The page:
The warm water being flushed down Canada's sewers could become a huge source of recycled energy.
Wastewater heat is already being put to use in a handful of buildings in British Columbia, where a small company called International Wastewater Systems is on the leading edge of the technology and hoping to turn it into a formidable business.
IWS's system takes heat from the water going down the drain from sinks and toilets in a condo, and transfers it to the clean water coming into the building. It can dramatically cut water heating costs, and thus pay back the price of installation within a couple of years.
The system works because wastewater is consistently at about 20 to 25 degrees Celsius. With heat exchangers, that energy can be used to generate hot water at higher temperatures.
IWS founder and president Lynn Mueller, who trained as a refrigeration mechanic, said he was working with geothermal heating systems when he began considering all the warm water which was being flushed down the drain.
"I was thinking that every day I comfortably flush down water that it cost me $10 or $20 a day [to heat]," he said. "That is perfectly good heat."
A 2005 U.S. Department of Energy study estimated that 350 billion kilowatt-hours of heat energy is flushed down the drains in the United States each year.
The key to Mr. Mueller's system is the special filter his company designed, which temporarily removes the solids from the wastewater, leaving it just clean enough to pass through a heat pump without clogging the heat exchangers. The warmth from the wastewater is transferred to a flow of fresh water – without either stream of water coming in contact with each other. The solids are then combined back into the wastewater before it goes down the sewer.
The system also has software that monitors it at all times – "a brain that reports to us before any problem exists," Mr. Mueller said.
One of his first customers was Adera Development Corp., a condo and townhouse builder in Vancouver. It was looking for ways to work renewable energy technology into a new 60-unit development in North Vancouver called Seven35. The sewage heat recovery system that was installed two years ago resulted in a 75-per-cent reduction in energy use for water heating, and helped the project get a LEED platinum rating.
Eric Andreasen, Adera's vice-president of market and sales, said his company is trying to include as many environmentally sustainable features as possible in its condominium developments. When the company heard about the IWS wastewater recovery system from its mechanical contractor, it jumped at the chance. But it wasn't just the green credentials that made it attractive. "Obviously financial savings was one of the big things," Mr. Andreasen said.
A similar system was installed in Adera's Sail condominium project near the University of British Columbia – a bigger 172-unit development where the wastewater warmth contributes to building heat as well as hot water.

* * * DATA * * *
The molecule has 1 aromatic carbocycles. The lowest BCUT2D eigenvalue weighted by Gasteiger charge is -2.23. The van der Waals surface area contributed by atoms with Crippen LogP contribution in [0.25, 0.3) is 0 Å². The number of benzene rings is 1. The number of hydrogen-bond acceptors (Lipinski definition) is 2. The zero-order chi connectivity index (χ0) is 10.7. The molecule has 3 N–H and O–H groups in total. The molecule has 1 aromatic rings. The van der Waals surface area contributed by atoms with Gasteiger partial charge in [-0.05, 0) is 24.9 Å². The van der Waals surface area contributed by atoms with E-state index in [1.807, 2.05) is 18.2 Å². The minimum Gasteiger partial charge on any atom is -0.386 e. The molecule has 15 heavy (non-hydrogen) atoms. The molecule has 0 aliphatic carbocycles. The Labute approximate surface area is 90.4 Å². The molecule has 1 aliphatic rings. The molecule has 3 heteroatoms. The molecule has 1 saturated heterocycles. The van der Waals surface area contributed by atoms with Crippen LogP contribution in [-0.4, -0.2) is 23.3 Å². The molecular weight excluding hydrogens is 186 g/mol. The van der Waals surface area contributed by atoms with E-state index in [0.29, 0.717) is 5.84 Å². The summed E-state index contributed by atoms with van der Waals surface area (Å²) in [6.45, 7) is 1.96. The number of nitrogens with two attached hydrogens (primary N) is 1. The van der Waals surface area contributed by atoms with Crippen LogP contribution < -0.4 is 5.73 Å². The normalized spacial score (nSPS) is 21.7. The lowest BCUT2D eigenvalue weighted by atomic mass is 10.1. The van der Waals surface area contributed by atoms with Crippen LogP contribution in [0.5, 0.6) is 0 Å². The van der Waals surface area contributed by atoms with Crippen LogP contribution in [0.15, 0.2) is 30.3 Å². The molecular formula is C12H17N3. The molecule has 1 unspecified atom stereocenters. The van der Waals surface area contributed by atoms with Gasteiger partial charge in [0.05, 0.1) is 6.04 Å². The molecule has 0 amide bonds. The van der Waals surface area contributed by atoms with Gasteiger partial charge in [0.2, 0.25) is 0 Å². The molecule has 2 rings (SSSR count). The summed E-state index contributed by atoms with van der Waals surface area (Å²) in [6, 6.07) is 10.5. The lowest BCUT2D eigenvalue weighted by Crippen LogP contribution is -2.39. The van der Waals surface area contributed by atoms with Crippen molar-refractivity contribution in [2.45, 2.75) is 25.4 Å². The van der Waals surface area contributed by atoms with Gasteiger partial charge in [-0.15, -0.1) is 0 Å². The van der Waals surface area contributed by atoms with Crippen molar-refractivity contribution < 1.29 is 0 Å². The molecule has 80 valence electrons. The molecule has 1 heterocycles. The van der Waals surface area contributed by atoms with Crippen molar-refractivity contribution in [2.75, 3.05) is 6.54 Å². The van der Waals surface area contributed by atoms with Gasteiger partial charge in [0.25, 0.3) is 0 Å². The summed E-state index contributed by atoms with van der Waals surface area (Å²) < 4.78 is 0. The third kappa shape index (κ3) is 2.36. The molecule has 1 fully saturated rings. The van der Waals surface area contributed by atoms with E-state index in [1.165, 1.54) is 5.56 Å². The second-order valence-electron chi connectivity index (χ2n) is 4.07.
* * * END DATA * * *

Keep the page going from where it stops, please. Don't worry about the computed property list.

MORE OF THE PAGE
Mr. Andreasen says residents aren't worried about contamination from the sewage getting into the incoming hot water, once it is explained to them that it is a completely closed system where only the heat is transferred. "There is no possible way that any contamination can happen," he said.
IWS has also installed its system at a community theatre complex in the Vancouver suburb of Richmond. In that project, the heat is drawn from the municipal sewer system, rather than the wastewater coming out of the building.
IWS has five more projects under way in Vancouver, Mr. Mueller said, and another 40 or so in various stages of development around the world. Among those: a wastewater heat recovery system for a 250-year-old hospital in Britain.
Currently the payback for the system – through decreased costs for heating water – is about two or three years for a residential building with 200 or more units. But it can be faster, in some circumstances. At a private hospital in Boston that has high-cost electric water heaters, the installation of an IWS system will save enough money to pay the full cost in less than six months, Mr. Mueller said. The price of that system is about $800,000, but "it will save them $2-million a year," he said.
Mr. Mueller acknowledges that people are initially leery about using the heat from sewage to warm up clean water coming into a building. "The first question always is, 'Can I smell the system working in my building?'" he said. "But ours is completely sealed. There is no smell whatsoever."
The fact that the technology can be used in densely-packed cities, where geothermal power is impractical and there is little space for solar panels or wind turbines, is also a great advantage, he said.